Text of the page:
bullied childThere have been extensive efforts in the 21st century to limit bullying, particularly in schools. Parents now understand how detrimental bullying can be for young children and are trying to put an end to it.

Unfortunately, the emergence of the Internet and social media makes this task quite difficult. The anonymity and speed of the Internet makes bullying too convenient. Parents have to constantly be on the lookout as to what their children are doing online and practice mobile and Internet child safety. Simple conversations can quickly turn into inappropriate behavior that can have long-lasting effects on a child's mental health.

recent Huffington Post article discusses cyberbullying and explains why it's changed the nature of bullying. According to the article, cyberbullying is even more difficult for parents to stop since it's virtually everywhere:

“...It's true that among young people, so-called "cyberbullying" is often an extension of school-yard issues. But the Internet and phones do change the equation for a number of well-known reasons, including the ability for mean comments to stick around and be passed with lightning speed. Plus, the Net has created new ways to bully like impersonating someone by getting hold of their phone or password or passing around inappropriate pictures of someone.”

Nowadays, bullying is not so limited that it only occurs on the school playground. Young children are now constantly at risk of being bullied as long as their using social media or social apps.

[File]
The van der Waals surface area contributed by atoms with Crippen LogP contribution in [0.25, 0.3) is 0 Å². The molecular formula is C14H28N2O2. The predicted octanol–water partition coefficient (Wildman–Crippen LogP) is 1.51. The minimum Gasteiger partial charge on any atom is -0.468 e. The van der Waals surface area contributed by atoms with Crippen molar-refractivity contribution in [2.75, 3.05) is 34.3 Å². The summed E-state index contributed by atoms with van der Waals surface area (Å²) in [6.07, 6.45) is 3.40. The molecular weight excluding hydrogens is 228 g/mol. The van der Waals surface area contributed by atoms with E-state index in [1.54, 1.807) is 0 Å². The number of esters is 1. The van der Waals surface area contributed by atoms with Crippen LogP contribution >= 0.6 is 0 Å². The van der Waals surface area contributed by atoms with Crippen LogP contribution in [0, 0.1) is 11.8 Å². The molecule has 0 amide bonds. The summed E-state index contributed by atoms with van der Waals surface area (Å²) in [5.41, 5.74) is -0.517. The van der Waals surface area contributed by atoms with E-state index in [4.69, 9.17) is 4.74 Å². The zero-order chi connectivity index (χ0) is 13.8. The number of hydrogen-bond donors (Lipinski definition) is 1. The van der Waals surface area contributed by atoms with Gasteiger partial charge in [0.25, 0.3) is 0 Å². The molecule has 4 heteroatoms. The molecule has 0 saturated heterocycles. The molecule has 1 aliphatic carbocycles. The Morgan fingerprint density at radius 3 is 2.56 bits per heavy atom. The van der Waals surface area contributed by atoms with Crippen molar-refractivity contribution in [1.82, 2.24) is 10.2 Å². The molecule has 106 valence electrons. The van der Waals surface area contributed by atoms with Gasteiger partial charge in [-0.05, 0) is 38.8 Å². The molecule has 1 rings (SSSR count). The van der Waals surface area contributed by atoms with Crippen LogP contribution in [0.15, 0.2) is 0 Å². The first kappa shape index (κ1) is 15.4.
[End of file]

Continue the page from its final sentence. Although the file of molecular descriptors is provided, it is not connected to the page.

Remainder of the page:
Here are a few harmful long term effects that can result from cyberbullying:

  • Loss of Confidence. A single act of bullying can cause diminished self-esteem that can last a lifetime. A child who is bullied feels powerless and their self-identity as a competent person who is able to protect himself in the world becomes wounded. Although the incident of bullying may have occurred many years, or even decades ago, the damage to the individual’s self-concept may remain.

  • Anxiety and DepressionIncreasing feelings of anxiety or depression are often a consequence of a bullying experience as people relive the loss of control and helplessness of the experience. Substance abuse can also occur. These negative feelings can intensify over time and last well into adulthood unless treated with therapy and medications, if needed. 

  • Social Withdrawal. The experience can cause the individual to withdraw from social contact with their peers, because they lose confidence in their ability to manage these relationships and no longer trust others to accept them as they are. This reaction can have very damaging effects on the individual who may become withdrawn, which often increases the impact of emotional problems and may even lead to suicide

The best thing parents can do is create awareness of cyberbullying and take steps to make sure it doesn't happen to their child. Parents should inform their kids of the threats that exist in the Internet and have open conversations about their activity online.

Other options include monitoring your children's online activity. In order to maintain trust with your child, however, this should either be discussed openly or approached cautiously.

                      The prevalence of cyberbullying: it happens more than you think                
Tim Woda
Tim Woda is an Internet safety expert, and a passionate advocate for empowering families and protecting children from today’s scariest digital dangers. Woda was on the founding team of buySAFE, an Internet trust and safety company, and he started working on child safety issues after his son was targeted by a child predator online. While his son was unharmed, the incident led Woda to kick-start uKnow.com. You can follow Tim on Twitter or on his blog.